Do we get all this information simply from a study of the graph of growth? No, the study of the graph is just the beginning. Mission and church records should be studied. Church leaders and ordinary members need to be interviewed to find out what actually occurred during the periods of growth or decline. Sometimes the result of this further research will force us to revise our initial interpretation of the official statistics of a group.
Our study of the history of the growth of the United Methodist Church underwent such a revision. On the basis of its graph of growth we concluded that this church had been suffering serious decline throughout most of the postwar period. But this generalization was belied by the fact that the actual number of local churches almost doubled -from 358 in 1948 to 684 in 1968, and the number of ordained ministers rose in the same period from 125 to 305. The United Methodist also has had a very visible growing edge – in Mindanao and now in Bicol and Palawan. We are fairly certain now that at least part of the apparent decline has been a matter of the church’s refining its statistics – in 1954, for example, they stopped counting "inactive members." But a study of the statistics of some of the older areas of this church seems to indicate also that this denomination, in common with the other older churches, is having trouble with what Dr. Elwood of Silliman University has called "the third generation problem." In other words, what was a deeply moving experience to the grandparent has become a routine religious exercise to the grandchild. What has been termed "biological church growth" may not seem to be very important in some areas of the world (though it always is), but here in the Philippines with its annual population growth of 3.5 per cent it is of critical importance.
The study of the patterns of growth of the various denominations is very instructive. We have been interested, for example, in the steady year-by-year growth of the Seventh Day Adventist Church at approximately double the rate of the population increase. By this manner of growth it is now one of the largest non-Roman Catholic groups in the Philippines with a membership of 1 12,000. A well-balanced program of education, medicine and evangelism coupled with a thorough program of indoctrination and a disciplined membership has made this type of growth possible.
An interesting contrast also has emerged in our studies between several Pentecostal groups on the one hand which have grown very well in the post-war period – and grown with minimal foreign missionary help, and the well-known conservative evangelical missions which have entered the Philippines since the war with large missionary staffs – but have grown with difficulty. Moving from a rather forced pattern of growth to a more spontaneous one is difficult but is the sine qua non for really significant rapid growth. I am sure that all of us would agree that the spontaneous pattern of growth is the New Testament pattern and is God’s will for the churches. I wonder, though, how many of us are examining our church-planting principles and methods to see if they are producing this type of growth or militating against it.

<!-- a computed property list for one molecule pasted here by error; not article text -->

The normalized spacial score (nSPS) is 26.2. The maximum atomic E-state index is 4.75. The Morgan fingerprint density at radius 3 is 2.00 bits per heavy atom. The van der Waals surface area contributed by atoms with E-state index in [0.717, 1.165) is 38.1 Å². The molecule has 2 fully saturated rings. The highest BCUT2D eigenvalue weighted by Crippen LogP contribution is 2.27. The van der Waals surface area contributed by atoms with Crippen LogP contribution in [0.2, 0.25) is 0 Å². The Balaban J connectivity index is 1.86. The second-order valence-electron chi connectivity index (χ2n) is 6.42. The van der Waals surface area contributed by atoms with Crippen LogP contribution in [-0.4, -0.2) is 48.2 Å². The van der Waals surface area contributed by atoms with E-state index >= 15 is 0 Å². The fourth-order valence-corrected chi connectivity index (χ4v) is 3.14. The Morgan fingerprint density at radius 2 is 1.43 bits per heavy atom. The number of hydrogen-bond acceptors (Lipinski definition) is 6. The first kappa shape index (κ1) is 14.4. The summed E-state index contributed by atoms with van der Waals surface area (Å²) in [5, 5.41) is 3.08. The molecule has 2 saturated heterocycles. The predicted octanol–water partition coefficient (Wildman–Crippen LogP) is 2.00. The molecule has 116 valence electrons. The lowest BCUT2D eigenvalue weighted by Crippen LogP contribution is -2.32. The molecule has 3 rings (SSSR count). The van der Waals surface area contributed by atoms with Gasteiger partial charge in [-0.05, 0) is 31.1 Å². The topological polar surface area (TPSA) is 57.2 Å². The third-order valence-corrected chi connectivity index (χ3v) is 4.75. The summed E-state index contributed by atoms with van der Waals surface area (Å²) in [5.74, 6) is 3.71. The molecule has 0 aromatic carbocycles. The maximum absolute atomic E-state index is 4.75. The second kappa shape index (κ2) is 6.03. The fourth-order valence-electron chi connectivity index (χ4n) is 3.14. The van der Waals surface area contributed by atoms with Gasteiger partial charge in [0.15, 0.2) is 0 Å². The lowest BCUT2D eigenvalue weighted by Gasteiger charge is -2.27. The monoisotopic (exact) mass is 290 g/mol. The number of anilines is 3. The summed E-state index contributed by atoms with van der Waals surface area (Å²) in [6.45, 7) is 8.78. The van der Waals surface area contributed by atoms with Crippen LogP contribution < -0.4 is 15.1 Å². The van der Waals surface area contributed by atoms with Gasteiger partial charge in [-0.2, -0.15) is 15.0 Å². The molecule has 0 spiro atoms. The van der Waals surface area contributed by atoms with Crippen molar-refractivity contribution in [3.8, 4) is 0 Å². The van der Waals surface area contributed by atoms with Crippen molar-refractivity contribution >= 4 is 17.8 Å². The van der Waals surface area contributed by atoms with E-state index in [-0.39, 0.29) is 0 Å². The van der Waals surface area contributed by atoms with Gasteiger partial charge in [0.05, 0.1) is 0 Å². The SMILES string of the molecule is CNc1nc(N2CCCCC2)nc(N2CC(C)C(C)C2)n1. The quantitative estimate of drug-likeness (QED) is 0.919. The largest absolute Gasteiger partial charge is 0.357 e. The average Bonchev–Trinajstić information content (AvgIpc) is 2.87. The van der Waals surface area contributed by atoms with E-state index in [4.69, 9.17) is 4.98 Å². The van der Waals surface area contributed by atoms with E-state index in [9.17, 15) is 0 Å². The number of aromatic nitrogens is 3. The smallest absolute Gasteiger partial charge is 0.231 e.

A fundamental axiom of church growth is that nothing grows in church growth but local churches. The local congregation must then be the focus of our research. If we limit our research to the large headquarters of the various groups, we will never find out what is really happening in the churches. One of our tools to find out how local churches grow in the Philippines was the "Church Member Questionnaire" that we used in many of the churches we visited.
What were we trying to find out with these questionnaires? First, we asked the members some very simple but basic questions. How old are you? What is your work? What is your educational attainment? Where are you from? These "census" type questions helped us build up a profile of the congregation. Is it predominantly older folks or younger? People from that place or move-ins? What is the language profile of the congregation, homogeneous or cosmopolitan?
Then to find out something about various methods of evangelism we asked, Where did you make your decision for Christ? In your family, who was the first to make his decision for Christ? What prompted you to become a believer? How long have you been a member of this church? What was your previous religion before becoming a member of this church? Tallied up for a particular church, the answers to these questions told quite a bit about how the church was growing. Then through interviewing we tried to follow out some of the apparent findings of the questionnaire.
Here, for example, is a young church in the capitol town of a Tagalog province. The survey revealed that there were almost twice as many active women as men in this church. About one-third had a sixth grade education and the four who had finished college were school teachers. Most were natives of the town. Almost exactly one-half lived in the barrio, but most were within two kilometers of the chapel. Where had these folks made their decision for Christ? One-third said at home. One-third made their decision at church, while the remaining one-third either made their decision at an evangelistic meeting or a youth camp. In this particular church it was the wife or mother who most commonly was the first to make the decision for Christ in the family. This, by the way, was not so typical. In many churches more husbands or fathers were the first to decide for Christ. One pastor explained in an interview that often the father was the first to make the decision, but that later it seemed that the wife became the more active. Only about ten percent of the members had came from other Protestant churches. This was in contrast with survey results of the larger Manila-area church of this same denomination in which the majority of the members were former Protestants. In this particular church I was interested in the "not yet – but soon will be" answers to the question "How long have you been a member of this church?" Here was the growing edge of the church and an indication of its vitality, for a church without active new contacts is heading for stagnation.